Problems and solutions

Paul at Brand Autopsy writes

One of the earliest business rules I can recall that made a HUGE difference in my professional style was…Never present a problem to your boss without having a suggested solution ready. Don’t be part of the problem be part of the solution.

It sounds like this rule has inspired and supported Paul in lots of ways. I’m curious to hear some examples as I know Paul to be a highly creative positive kind of guy.

I also notice this rule alarms me.

Like most (all?) rules for human behaviour, I suggest this one needs to be broken, or at least reframed, sometimes. How do groups of people deal with really intractable but important problems if they can’t start from where they are – and if where they are is confused, uncertain or feeling helpless – then what is so terrible for us about meeting them on that ground?

I dislike that formula, “don’t be part of the problem, be part of the solution”. I can see a positive intention, AND this sort of mantra can also be a great way to stifle doubt, criticism and evaluation; to prevent the kid from telling the emperor he’s naked.

And there’s a world of difference between my saying I see a problem and me being a problem. Muddling someone’s behaviour with their identity is a great way to get a fight going but a poor way to support exploration. If the “boss” doesn’t like what his subordinate says, he could own his own frustration instead of just labelling his colleague. Or, good heavens, maybe he could attempt to empathise with the problem-seer? Or perhaps they could both acknowledge they have different perspectives and that this might be the basis for an important conversation together.

And what is wrong with an interaction where one person sees a problem and another sees the solution? Suppose I have fallen off a boat and am about to drown. Behind me, out of my sight, someone has thrown a lifebelt. I cry out, in panic, “Oh my god, I’m drowning”. Do you reply (A) “There you go again being negative, come back to me when you have a solution” or (B) “Look behind you, there’s a lifebelt.”

Sometimes the mere statement of a problem is a positive step towards finding a solution.

(For the intractable “wicked problems” of life, sometimes there are no “solutions”; the only sane course is to explore and feel our way through, never achieving absolute certainty. The demand for solutions in such situations can just lead to more trouble.)

Instead of lecturing the subordinate about being positive, maybe it’s for the boss to have sufficient courage – compassion even – to recognise, and acknowledge, where the other is. If we’re so damn full of positive feeling, let us lead by example, not start issuing orders to others. I am going to indulge in quoting myself here:

I think acknowledging other people’s experience can be remarkably powerful, especially in situations of conflict. Yet it’s something we as a race are incredibly bad at doing.

What we like to do is offer our interpretation of what someone tells us, or rush to suggestions on how to avoid having certain feelings, rather than simply acknowledge them.

Time and again, I find that when I stop and simply let someone know I’ve heard what they said, and the way they said it, the quality of conversation improves for both of us. And when others do it to me, the impact is similarly strong.

5 thoughts on “Problems and solutions

  1. Paul Goodison

    I found myself getting angry at this – because I recognise this behaviour so much in people who have been my boss and worst of all in myself. I imagine that there will be say people who suggest that being positive is the only way to be and yet if you choose to ignore the issue surely you are in just a bad way as if that is all there is?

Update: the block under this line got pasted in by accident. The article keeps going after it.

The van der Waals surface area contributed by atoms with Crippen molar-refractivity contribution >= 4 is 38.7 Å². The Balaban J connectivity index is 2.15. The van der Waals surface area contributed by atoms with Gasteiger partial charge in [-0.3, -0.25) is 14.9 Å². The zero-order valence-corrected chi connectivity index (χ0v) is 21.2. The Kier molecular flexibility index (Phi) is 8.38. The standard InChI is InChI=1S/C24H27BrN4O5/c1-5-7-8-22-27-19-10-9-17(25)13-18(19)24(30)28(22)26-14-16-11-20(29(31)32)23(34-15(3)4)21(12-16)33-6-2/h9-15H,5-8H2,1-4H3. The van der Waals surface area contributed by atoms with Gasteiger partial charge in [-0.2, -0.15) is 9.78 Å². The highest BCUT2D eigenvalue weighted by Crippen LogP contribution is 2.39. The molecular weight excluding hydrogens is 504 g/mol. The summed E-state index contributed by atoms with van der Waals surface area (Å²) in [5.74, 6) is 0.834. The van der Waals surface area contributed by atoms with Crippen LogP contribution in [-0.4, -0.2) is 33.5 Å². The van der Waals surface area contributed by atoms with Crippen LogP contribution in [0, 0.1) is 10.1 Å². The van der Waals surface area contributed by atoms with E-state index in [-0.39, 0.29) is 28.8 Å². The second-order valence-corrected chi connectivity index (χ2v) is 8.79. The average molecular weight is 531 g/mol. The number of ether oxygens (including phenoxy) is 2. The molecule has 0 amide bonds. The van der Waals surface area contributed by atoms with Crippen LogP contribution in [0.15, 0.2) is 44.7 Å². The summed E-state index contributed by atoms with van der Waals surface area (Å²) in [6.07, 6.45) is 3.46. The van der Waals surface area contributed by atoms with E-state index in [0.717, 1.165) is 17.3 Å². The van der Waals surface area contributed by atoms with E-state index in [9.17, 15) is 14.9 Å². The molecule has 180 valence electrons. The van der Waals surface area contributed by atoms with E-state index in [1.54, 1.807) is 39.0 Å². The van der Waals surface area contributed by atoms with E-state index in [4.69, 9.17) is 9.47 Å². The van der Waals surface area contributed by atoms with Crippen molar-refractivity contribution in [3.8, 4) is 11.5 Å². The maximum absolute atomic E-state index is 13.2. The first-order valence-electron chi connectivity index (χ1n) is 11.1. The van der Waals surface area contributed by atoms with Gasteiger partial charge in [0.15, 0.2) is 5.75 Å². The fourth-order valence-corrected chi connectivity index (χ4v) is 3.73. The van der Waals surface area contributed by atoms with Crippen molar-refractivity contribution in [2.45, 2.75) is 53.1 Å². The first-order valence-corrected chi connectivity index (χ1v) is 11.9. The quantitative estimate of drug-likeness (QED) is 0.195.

2. Martin

    Hi Johnnie – interesting post!

    I think I tend to agree with Paul. Here’s why: I consider this business rule less like an actual rule and more like a guiding principle that makes interactions with supervisors of any sort more professional. It’s basically a rule of thumb for “self-marketing”.

    Some people, at the beginning of their career, have the tendency to simply report a problem (To an extent, I was one of those people). Then they wait and expect the boss to give them the direction in which they should go to solve that problem. That takes up time and ressources from supervisor people who usually tend to be the bottlenecks anyway. And it makes the person coming with the problem look helpless and somewhat unprofessional.

    Keeping that rule in mind, someone will rather sit down and think just an extra five minutes about the options that might be available to solve the problem. That way, they can present the problem and say “Here’s what could be done about it, my preferred route is B, what do you think?” Huge difference to the other guy – here, you don’t just spit out a problem in front of someone, but ask for a piece of advice. Psychology says (so I learnt recently) that asking advice from people actually makes them appreciate you more.

    So in a nutshell: If you follow the rule, you make your boss’ life easier, you yourself look more professional, and you might actually even improve the relationship. (If this all sounds like sucking up, I would like to point out that personally I just hate it when someone comes to me, says “here’s my problem, and now what?!”, and then looks at me with those wide open eyes…)

    And that way of presenting it doesn

  3. Johnnie Moore

    Martin: Thanks, good response.

    I think it’s a matter of interpretation and the approach you take makes sense. I’d be happier thinking of the rule as a suggestion rather than an instruction. Glad you agree about the “part of the problem” formulation.

    Sorry about the preview, it’s a small bug in Movable Type which I think will get fixed in the next release. I’ll edit out the extra spaces manually.


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